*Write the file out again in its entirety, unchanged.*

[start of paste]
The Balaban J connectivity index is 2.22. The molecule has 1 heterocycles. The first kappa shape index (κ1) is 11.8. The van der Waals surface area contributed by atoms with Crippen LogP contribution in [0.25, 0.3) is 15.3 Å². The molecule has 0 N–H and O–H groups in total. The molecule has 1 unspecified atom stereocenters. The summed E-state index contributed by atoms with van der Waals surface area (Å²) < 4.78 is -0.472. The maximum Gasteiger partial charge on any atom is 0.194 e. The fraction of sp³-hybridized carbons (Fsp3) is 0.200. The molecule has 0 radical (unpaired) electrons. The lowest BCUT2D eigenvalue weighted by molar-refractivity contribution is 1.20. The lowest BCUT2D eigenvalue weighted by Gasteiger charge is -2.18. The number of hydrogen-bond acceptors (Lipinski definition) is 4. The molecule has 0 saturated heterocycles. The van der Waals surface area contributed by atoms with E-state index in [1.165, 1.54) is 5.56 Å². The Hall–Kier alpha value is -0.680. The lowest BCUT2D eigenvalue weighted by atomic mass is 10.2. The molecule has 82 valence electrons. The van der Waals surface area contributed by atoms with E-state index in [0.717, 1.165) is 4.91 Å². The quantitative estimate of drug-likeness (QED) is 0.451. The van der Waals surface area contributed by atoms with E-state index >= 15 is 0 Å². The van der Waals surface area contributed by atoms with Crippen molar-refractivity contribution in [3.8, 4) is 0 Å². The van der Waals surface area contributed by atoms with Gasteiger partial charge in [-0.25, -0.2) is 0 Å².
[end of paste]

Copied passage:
The Balaban J connectivity index is 2.22. The molecule has 1 heterocycles. The first kappa shape index (κ1) is 11.8. The van der Waals surface area contributed by atoms with Crippen LogP contribution in [0.25, 0.3) is 15.3 Å². The molecule has 0 N–H and O–H groups in total. The molecule has 1 unspecified atom stereocenters. The summed E-state index contributed by atoms with van der Waals surface area (Å²) < 4.78 is -0.472. The maximum Gasteiger partial charge on any atom is 0.194 e. The fraction of sp³-hybridized carbons (Fsp3) is 0.200. The molecule has 0 radical (unpaired) electrons. The lowest BCUT2D eigenvalue weighted by molar-refractivity contribution is 1.20. The lowest BCUT2D eigenvalue weighted by Gasteiger charge is -2.18. The number of hydrogen-bond acceptors (Lipinski definition) is 4. The molecule has 0 saturated heterocycles. The van der Waals surface area contributed by atoms with E-state index in [1.165, 1.54) is 5.56 Å². The Hall–Kier alpha value is -0.680. The lowest BCUT2D eigenvalue weighted by atomic mass is 10.2. The molecule has 82 valence electrons. The van der Waals surface area contributed by atoms with E-state index in [0.717, 1.165) is 4.91 Å². The quantitative estimate of drug-likeness (QED) is 0.451. The van der Waals surface area contributed by atoms with E-state index >= 15 is 0 Å². The van der Waals surface area contributed by atoms with Crippen molar-refractivity contribution in [3.8, 4) is 0 Å². The van der Waals surface area contributed by atoms with Gasteiger partial charge in [-0.25, -0.2) is 0 Å².